Monday, October 29, 2001, Chandigarh, India

National Capital Region--Delhi



Hefty increase in drug licence fee

The Punjab Government has recently increased the issuance and renewal fee for each of the wholesale and retail sale drug licences from Rs 80 for two years (which comes to Rs 200 for five years) to Rs 3000 for five years. This increase by 14 times has come as a bolt from the blue for the licensees. The skyrocketting increase is unparallel in the taxation history of any State/Central Government and, therefore, has caused great resentment amongst the chemists.

This hefty increase would hit hard the common chemists. It is strange that when the Government, in the wake of forthcoming Assembly elections, has been announcing various sops for the people of all shades, it has come down heavily on the chemists by increasing their licences fee. It is likely that many chemists would have to reluctantly surrender their drug licences for cancellation due to their limited income and thus wind up their business. Would it not be gross injustice to deprive them of their livelihood?

The Punjab Government should look into the matter and withdraw the hike forthwith failing which the chemists would be forced to take resort to agitational approach for justice. It may not be out of place to mention that the last date for the renewal of drug licences is always December 31 of the relevant year. So the hike may be withdrawn well in advance.

D.P. JINDAL Mandi Gobindgarh


Disaster management

This refers to the report “Experts want law on disaster management” (Oct 22) which states that the high-powered committee on disaster management has recommended a suitable law which would define the role of various agencies and make them accountable, as well. This is a step in the right direction.

Disasters are a worldwide phenomenon, and India, as a nation, has had its fair share of disasters, natural and man-made. Different places of India are affected by different types of disasters and they come in the shape of storms, cyclones hurricanes, tidal waves, floods, cloud bursts, excessive rains, earthquakes, droughts, avalanches, land slides, fires, enemy activity, arson, sabotage, riots, accidents, explosions, deforestation and so on.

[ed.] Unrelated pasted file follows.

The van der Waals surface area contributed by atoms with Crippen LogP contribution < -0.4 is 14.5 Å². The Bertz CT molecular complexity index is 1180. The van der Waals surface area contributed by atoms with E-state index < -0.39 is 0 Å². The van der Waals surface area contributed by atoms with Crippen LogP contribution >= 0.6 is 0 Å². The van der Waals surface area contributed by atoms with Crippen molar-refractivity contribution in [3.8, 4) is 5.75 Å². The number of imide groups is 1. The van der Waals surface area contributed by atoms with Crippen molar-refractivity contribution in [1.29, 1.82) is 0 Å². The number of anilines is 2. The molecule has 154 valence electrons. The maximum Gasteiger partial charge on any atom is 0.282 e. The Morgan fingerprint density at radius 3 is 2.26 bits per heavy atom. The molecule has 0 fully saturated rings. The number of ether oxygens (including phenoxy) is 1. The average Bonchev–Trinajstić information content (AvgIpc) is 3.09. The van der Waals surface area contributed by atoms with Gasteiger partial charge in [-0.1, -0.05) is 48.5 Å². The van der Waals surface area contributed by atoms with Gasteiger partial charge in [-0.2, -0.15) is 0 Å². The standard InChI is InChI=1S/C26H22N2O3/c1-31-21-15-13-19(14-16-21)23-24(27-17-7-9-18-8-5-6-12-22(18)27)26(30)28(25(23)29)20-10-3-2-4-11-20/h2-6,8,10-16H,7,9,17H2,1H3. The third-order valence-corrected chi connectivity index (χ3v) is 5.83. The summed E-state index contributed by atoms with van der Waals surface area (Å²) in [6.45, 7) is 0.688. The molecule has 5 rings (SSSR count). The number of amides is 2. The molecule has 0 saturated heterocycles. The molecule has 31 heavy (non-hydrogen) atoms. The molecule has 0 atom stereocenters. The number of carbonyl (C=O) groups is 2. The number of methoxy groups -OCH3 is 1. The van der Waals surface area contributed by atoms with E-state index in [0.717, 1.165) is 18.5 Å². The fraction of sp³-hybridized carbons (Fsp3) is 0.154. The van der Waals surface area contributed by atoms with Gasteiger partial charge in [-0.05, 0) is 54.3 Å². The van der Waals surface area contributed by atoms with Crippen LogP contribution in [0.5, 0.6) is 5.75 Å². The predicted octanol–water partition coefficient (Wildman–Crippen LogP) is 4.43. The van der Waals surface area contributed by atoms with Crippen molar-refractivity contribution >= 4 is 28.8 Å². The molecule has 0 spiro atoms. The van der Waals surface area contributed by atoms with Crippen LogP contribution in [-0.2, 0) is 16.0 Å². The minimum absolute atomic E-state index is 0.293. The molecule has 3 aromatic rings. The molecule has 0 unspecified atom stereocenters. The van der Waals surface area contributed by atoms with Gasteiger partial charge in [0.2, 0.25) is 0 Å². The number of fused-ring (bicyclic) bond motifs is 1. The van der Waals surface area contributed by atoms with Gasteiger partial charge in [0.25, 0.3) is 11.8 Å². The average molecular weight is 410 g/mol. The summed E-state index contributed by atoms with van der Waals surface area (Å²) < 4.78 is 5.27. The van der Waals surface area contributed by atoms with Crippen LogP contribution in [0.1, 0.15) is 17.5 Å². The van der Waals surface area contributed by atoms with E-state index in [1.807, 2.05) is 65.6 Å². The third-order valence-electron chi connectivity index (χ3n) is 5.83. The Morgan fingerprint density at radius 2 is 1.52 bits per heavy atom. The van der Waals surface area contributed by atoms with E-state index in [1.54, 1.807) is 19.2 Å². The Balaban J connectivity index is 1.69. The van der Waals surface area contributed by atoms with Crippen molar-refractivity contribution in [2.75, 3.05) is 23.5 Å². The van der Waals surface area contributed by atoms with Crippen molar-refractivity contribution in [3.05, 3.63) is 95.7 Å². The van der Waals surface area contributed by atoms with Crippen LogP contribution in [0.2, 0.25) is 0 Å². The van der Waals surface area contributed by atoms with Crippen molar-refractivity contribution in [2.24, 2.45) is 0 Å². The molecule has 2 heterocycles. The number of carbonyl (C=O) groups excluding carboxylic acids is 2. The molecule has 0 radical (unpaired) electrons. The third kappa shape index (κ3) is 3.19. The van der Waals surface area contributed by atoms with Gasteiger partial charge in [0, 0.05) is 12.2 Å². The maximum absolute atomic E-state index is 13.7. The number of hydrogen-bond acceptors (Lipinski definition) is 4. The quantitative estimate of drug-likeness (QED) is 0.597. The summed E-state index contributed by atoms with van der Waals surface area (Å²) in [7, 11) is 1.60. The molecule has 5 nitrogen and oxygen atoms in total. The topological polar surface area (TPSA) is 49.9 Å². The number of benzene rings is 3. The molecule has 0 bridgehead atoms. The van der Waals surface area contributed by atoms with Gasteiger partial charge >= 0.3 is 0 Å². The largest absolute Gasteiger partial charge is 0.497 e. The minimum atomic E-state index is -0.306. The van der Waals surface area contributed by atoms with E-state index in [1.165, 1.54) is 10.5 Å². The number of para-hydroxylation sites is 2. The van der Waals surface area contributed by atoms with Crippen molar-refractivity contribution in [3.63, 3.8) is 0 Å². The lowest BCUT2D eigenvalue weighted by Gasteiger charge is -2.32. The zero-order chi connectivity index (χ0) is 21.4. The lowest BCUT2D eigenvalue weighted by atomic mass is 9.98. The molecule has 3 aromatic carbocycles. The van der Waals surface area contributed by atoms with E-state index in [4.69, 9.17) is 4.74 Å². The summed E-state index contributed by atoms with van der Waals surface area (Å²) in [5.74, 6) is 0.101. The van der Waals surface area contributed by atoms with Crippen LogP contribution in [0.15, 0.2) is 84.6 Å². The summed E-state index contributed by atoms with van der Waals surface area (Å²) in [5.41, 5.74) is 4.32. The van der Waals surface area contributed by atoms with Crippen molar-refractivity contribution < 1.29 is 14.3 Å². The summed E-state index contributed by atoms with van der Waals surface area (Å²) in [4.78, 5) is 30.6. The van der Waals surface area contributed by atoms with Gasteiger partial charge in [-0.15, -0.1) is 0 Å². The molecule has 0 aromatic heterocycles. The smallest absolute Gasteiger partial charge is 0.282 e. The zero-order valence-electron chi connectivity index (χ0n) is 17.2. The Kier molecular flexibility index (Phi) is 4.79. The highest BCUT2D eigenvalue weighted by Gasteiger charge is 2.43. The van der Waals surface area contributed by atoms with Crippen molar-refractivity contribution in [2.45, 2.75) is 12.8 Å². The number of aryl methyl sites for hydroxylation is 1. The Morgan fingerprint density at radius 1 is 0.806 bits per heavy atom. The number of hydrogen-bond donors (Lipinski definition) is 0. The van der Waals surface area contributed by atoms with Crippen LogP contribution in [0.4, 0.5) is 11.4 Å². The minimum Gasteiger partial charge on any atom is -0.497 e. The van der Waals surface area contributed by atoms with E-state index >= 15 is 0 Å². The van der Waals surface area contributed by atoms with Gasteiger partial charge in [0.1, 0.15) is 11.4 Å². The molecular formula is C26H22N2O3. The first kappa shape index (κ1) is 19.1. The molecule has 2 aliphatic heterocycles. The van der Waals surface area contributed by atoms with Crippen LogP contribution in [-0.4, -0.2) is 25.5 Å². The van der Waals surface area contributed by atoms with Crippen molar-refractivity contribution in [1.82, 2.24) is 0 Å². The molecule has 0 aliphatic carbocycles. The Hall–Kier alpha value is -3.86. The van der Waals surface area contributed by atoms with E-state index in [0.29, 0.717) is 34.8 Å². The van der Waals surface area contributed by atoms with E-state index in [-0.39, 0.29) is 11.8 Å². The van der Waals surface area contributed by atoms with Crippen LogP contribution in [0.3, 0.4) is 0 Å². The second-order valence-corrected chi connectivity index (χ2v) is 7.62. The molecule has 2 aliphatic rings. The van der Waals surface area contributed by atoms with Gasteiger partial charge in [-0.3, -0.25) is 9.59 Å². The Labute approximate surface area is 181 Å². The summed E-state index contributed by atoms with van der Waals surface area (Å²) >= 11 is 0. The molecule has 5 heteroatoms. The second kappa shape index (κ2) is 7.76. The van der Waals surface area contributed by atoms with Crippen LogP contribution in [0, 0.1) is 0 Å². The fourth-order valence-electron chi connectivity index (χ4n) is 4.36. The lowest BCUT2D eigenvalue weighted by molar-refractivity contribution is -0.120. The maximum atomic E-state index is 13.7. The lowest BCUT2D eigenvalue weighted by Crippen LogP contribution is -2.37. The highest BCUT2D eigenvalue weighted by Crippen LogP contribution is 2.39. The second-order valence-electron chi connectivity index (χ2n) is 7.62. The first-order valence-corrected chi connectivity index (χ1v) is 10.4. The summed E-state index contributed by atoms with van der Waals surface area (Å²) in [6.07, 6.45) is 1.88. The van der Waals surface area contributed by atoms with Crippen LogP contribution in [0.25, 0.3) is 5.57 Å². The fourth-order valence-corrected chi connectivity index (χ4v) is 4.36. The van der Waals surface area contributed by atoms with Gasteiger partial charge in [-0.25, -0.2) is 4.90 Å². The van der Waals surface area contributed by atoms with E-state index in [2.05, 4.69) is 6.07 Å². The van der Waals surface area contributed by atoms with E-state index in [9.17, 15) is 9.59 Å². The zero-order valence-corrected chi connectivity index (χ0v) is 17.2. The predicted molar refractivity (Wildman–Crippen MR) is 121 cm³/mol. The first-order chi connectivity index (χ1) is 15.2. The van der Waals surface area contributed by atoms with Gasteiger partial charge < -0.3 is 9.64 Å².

As disasters can hardly be predicted, we must remain, in a state of constant vigil to minimise the great material damage and distress that they bring. Educating people about rescue wok, first aid, transportation of victims and co-operating with relief teams can be of immense value in such situations. The USA has recently created a separate department of “Home-land security”. It would be worthwhile to explore the possibility of emulating this an idea in India.

M. K. BAJAJ Yamunanagar

No basic amenities

Recently I visited Fun City near Chandigarh, for the first time. It seemed more like a money minting machine to me. Not only the rides looked outdated but also the basic amenities like drinking water and toilets were ignored. In such a large complex I could only find one drinking water outlet and two public toilets near the entrance of the complex. It is more surprising because during the week it is the schools that bring their kids to the park, now the management could not be expected the kids to loosen their pockets for cold drinks or run to the main entrance every time they wanted to pee.

The only cafeteria, if it could be so called, is poorly managed and unhygienic. To clean the tables the waiters simply wipe the table with a cloth scattering the waste from the table to the floor from where the flock of geese that cackle around while the customers eat peck it away. The place badly needs overhauling. I hope the management of the place would look into the matter with the same zest that they show while issuing the tickets.


Pak govt in doldrums